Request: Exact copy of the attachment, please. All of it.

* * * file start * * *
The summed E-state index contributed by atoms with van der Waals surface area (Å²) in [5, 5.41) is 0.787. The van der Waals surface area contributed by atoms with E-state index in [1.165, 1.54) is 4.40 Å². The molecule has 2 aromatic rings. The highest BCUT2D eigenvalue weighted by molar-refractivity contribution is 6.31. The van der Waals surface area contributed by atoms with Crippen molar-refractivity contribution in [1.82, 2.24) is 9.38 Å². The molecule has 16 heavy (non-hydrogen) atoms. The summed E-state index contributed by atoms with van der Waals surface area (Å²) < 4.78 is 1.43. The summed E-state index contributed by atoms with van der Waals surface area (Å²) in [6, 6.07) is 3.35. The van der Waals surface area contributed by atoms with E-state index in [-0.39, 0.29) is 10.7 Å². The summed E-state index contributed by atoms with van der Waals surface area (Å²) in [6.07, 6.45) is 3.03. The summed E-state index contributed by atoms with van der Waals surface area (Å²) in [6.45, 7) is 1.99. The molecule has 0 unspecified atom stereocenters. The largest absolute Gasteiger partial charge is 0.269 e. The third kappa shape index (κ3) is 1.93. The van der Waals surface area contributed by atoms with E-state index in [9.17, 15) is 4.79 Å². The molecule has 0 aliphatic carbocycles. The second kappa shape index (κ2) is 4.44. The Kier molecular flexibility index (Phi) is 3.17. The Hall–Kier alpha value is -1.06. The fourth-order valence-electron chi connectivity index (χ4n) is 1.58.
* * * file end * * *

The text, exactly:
The summed E-state index contributed by atoms with van der Waals surface area (Å²) in [5, 5.41) is 0.787. The van der Waals surface area contributed by atoms with E-state index in [1.165, 1.54) is 4.40 Å². The molecule has 2 aromatic rings. The highest BCUT2D eigenvalue weighted by molar-refractivity contribution is 6.31. The van der Waals surface area contributed by atoms with Crippen molar-refractivity contribution in [1.82, 2.24) is 9.38 Å². The molecule has 16 heavy (non-hydrogen) atoms. The summed E-state index contributed by atoms with van der Waals surface area (Å²) < 4.78 is 1.43. The summed E-state index contributed by atoms with van der Waals surface area (Å²) in [6, 6.07) is 3.35. The van der Waals surface area contributed by atoms with E-state index in [-0.39, 0.29) is 10.7 Å². The summed E-state index contributed by atoms with van der Waals surface area (Å²) in [6.07, 6.45) is 3.03. The summed E-state index contributed by atoms with van der Waals surface area (Å²) in [6.45, 7) is 1.99. The molecule has 0 unspecified atom stereocenters. The largest absolute Gasteiger partial charge is 0.269 e. The third kappa shape index (κ3) is 1.93. The van der Waals surface area contributed by atoms with E-state index in [9.17, 15) is 4.79 Å². The molecule has 0 aliphatic carbocycles. The second kappa shape index (κ2) is 4.44. The Kier molecular flexibility index (Phi) is 3.17. The Hall–Kier alpha value is -1.06. The fourth-order valence-electron chi connectivity index (χ4n) is 1.58.